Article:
Medical Xpress - latest medical and health news stories
Medical Xpress internet news portal provides the latest news on Health and Medicine.
02/15/2018 08:33 AM
Genetic technique reverses Alzheimer's processes in mice
Researchers in the US have used genetic techniques to slow the progression of Alzheimer's in mice that show features of the disease. The study, which centered around a protein called BACE1, was reported today in the Journal of Experimental Medicine.
02/09/2018 09:40 AM
Researchers report first lung stem cell transplantation clinical trial
A research team from Tongji University in China have made a breakthrough in human lung regeneration technology. For the first time, researchers have regenerated patients' damaged lungs using autologous lung stem cell transplantation in a pilot clinical trial. The study can be found in the open access journal Protein & Cell.
02/02/2018 02:29 PM
Studies offer no clear answers on safety of cellphone use
Two government studies that bombarded rats and mice with cellphone radiation found a weak link to some heart tumors, but scientists and federal regulators say don't worry—it is still safe to use your device.
01/29/2018 06:48 AM
Expert discusses whether direct-to-consumer genetics testing kits really work
For my family this past holiday season, the most heated discussion was not generated from the usual suspects (politics or sibling dynamics), but rather from a Secret Santa gift: a 23andMe genetics testing kit given by an aunt to her niece. The kit's premise is that by sending in a saliva sample, you can find out how much of your DNA hails from different parts of the world.
01/18/2018 11:00 AM
Fragile X finding shows normal neurons that interact poorly
Neurons in mice afflicted with the genetic defect that causes Fragile X syndrome (FXS) appear similar to those in healthy mice, but these neurons fail to interact normally, resulting in the long-known cognitive impairments, shows a new study by a team of neuroscientists.
01/17/2018 11:00 AM
Weight flux alters molecular profile, study finds
The human body undergoes dramatic changes during even short periods of weight gain and loss, according to a study led by researchers at the Stanford University School of Medicine.
01/16/2018 01:20 PM
From birth on, one sex is hardier
(HealthDay)—Women are known to outlive men. And that advantage may start early, according to researchers who've found baby girls more likely to survive famines, epidemics and other misfortunes.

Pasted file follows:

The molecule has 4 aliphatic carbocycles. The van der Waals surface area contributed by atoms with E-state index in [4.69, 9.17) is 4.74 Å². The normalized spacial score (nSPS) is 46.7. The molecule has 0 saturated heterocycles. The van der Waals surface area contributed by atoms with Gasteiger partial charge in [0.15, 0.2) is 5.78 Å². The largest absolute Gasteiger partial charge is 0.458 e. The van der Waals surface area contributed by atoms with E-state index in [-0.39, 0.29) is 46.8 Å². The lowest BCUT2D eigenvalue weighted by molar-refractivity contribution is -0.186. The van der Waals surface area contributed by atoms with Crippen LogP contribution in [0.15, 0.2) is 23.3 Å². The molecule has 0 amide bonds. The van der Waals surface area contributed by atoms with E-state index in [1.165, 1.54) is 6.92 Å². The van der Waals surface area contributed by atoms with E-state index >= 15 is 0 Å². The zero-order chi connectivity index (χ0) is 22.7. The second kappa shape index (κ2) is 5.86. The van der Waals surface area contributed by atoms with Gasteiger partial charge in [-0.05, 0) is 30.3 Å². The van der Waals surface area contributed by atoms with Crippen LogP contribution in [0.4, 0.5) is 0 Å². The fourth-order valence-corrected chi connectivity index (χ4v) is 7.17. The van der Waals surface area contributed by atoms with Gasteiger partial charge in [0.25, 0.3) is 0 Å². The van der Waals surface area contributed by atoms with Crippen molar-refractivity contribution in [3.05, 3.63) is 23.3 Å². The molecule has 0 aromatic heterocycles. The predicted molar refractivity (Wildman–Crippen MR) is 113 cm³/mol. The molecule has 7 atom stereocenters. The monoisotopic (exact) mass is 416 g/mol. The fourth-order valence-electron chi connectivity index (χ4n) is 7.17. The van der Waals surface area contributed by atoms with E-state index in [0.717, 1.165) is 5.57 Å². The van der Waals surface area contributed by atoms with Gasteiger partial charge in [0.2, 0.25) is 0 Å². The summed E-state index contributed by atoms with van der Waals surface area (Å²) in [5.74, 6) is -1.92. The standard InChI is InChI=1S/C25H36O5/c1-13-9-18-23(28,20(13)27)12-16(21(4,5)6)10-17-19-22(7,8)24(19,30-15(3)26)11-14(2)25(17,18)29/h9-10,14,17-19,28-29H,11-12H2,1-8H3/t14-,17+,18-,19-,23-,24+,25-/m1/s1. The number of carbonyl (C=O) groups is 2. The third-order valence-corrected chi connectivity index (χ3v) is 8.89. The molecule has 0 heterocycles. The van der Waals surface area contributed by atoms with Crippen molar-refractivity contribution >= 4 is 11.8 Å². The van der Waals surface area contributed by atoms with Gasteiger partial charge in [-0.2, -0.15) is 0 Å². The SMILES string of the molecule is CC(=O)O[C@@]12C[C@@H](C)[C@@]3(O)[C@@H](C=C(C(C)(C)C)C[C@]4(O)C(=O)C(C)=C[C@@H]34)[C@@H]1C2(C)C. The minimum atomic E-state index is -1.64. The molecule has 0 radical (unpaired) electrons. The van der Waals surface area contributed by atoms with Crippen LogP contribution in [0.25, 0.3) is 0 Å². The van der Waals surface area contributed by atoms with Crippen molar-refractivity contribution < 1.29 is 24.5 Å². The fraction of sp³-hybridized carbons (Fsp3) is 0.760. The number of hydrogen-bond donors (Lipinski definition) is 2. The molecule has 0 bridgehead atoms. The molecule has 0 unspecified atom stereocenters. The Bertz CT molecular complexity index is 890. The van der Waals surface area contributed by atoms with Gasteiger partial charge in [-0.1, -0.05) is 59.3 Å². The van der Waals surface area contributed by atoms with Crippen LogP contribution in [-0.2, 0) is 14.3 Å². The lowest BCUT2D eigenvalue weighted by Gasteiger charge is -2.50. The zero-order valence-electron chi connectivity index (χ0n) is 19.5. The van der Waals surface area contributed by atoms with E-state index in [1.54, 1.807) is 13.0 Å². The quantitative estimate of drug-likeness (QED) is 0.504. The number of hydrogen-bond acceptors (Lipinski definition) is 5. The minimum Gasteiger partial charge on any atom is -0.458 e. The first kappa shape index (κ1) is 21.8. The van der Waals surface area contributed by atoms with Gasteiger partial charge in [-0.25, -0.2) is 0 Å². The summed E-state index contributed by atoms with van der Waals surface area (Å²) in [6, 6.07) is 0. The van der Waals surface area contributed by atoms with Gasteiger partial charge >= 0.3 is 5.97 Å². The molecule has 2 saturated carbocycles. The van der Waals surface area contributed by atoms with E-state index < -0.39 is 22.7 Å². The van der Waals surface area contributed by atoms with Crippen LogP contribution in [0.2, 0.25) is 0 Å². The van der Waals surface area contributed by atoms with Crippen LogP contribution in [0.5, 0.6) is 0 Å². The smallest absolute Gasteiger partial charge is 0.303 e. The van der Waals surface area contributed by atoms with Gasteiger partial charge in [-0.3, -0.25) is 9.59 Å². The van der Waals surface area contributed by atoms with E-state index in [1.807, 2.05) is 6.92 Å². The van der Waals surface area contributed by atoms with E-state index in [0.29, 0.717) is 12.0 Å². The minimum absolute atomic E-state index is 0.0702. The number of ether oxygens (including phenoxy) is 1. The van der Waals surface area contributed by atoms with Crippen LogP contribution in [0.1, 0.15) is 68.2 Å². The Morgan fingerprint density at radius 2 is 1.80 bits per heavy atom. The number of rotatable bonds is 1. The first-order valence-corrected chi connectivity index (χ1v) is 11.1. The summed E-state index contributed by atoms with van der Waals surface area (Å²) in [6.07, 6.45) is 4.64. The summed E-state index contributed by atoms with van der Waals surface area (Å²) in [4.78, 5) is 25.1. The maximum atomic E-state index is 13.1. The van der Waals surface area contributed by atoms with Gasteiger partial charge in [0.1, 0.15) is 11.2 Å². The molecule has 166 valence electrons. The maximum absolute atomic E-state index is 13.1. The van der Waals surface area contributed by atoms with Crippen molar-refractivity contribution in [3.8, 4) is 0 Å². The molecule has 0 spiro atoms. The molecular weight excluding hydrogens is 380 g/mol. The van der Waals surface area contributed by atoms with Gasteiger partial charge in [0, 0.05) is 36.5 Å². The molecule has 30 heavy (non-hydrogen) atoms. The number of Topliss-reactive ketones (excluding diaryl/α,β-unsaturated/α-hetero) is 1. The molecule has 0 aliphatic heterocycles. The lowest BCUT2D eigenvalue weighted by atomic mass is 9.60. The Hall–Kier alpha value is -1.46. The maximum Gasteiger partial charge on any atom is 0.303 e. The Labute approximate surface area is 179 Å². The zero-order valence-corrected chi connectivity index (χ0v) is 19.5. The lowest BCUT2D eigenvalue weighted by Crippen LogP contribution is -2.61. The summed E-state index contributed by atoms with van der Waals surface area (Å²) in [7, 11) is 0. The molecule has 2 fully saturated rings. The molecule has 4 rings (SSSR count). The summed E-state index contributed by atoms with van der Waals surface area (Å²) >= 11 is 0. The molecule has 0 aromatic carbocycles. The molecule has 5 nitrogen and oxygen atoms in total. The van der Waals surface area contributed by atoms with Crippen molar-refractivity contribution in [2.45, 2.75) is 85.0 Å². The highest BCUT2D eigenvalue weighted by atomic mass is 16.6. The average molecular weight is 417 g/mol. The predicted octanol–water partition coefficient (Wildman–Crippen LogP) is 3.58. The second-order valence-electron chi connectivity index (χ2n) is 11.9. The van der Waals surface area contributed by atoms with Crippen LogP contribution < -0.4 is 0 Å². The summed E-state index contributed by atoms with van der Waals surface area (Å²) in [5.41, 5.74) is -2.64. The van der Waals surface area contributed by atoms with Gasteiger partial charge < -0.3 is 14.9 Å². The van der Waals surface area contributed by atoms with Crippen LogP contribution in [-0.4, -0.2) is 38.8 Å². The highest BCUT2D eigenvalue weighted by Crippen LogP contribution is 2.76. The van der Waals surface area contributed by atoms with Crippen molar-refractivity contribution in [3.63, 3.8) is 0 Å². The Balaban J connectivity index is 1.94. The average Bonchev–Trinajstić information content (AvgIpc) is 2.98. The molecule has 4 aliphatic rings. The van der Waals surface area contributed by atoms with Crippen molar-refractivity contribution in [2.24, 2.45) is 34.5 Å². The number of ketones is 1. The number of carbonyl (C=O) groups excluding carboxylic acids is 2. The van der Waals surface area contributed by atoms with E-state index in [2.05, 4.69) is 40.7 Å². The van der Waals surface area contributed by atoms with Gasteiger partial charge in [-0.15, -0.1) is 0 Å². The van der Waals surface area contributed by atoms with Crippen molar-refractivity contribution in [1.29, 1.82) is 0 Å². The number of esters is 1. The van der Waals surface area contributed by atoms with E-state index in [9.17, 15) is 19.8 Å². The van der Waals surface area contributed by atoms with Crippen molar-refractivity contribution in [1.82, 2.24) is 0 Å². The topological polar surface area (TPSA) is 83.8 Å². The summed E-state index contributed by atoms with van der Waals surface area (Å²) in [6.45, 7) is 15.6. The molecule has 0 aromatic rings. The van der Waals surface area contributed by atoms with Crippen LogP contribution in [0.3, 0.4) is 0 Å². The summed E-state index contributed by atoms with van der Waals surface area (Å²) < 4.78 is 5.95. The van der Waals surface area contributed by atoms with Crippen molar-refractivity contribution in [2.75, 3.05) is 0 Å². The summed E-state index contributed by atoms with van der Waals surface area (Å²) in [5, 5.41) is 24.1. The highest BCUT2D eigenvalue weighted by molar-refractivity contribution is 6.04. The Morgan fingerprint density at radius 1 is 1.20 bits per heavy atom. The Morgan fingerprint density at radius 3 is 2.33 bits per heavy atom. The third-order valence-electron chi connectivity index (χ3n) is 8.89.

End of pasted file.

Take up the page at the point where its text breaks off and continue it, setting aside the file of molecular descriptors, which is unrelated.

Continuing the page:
01/04/2018 11:00 AM
Accessing your own genomic data is a civil right but requires strategies to manage safety
The Genetic Information Nondiscrimination Act of 2008, or GINA, expanded individuals' access to genetic information by forcing changes to the Health Insurance Portability and Accountability Act (HIPAA) Privacy Rule. These amendments, finalized in 2013 and 2014, gave Americans a civil right to obtain copies of their own genetic test results stored at HIPAA-regulated laboratories. In a commentary published January 4 in the American Journal of Human Genetics, Barbara J. Evans, Alumnae College Professor of Law and Professor of Electrical and Computer Engineering at the University of Houston, describes how civil rights and safety concerns collided after these changes and offers strategies to reconcile the two.
12/28/2017 09:45 AM
In a milestone year, gene therapy finds a place in medicine
After decades of hope and high promise, this was the year scientists really showed they could doctor DNA to successfully treat diseases. Gene therapies to treat cancer and even pull off the biblical-sounding feat of helping the blind to see were approved by U.S. regulators, establishing gene manipulation as a new mode of medicine.
12/20/2017 01:35 AM
Aggression in childhood: Rooted in genetics, influenced by the environment
Over the past few months, many local cases of assault and harassment have come to light and been widely discussed in the news, both here and in the U.S. and Europe. Why do people have these types of aggressive impulses? To look for an answer, Stéphane Paquin, a PhD candidate in sociology at Université de Montréal working under the supervision of Éric Lacourse and Mara Brendgen, led a study on 555 sets of twins to compare incidences of proactive and reactive aggressive behaviour. His results demonstrate that, at age 6, both types of aggression have most of the same genetic factors, but the behaviour diminishes in most children as they age. Increases or decreases in aggression between the ages of 6 and 12 appear to be influenced by various environmental factors rather than genetics.
12/13/2017 08:46 AM
Researchers work to help children with a rare form of autism
Dylan started life as a typical baby, meeting his milestones for walking, talking, and other markers of normal development. In a home video from when Dylan was about 3, he climbs, bursting with energy, on the couch and pretends to read aloud from a picture book. His conversation is animated as he talks about the book with his father, who is recording, and he speaks in full sentences. In kindergarten, his parents noticed some language delays, and Dylan received special education support, but his mother, Kim Covell, saw him as "just a quirky kid."
12/05/2017 12:47 PM
In multiple myeloma, high levels of enzyme ADAR1 are associated with reduced survival
Multiple myeloma is the second most common blood cancer in the United States. Thirty to 50 percent of multiple myeloma patients have extra copies of the gene that encodes the enzyme ADAR1. Using a database of multiple myeloma patient samples and information, researchers at University of California San Diego School of Medicine found that high ADAR1 levels correlate with reduced survival rates. They also determined that blocking the enzyme reduces multiple myeloma regeneration in experimental models derived from patient cancer cells.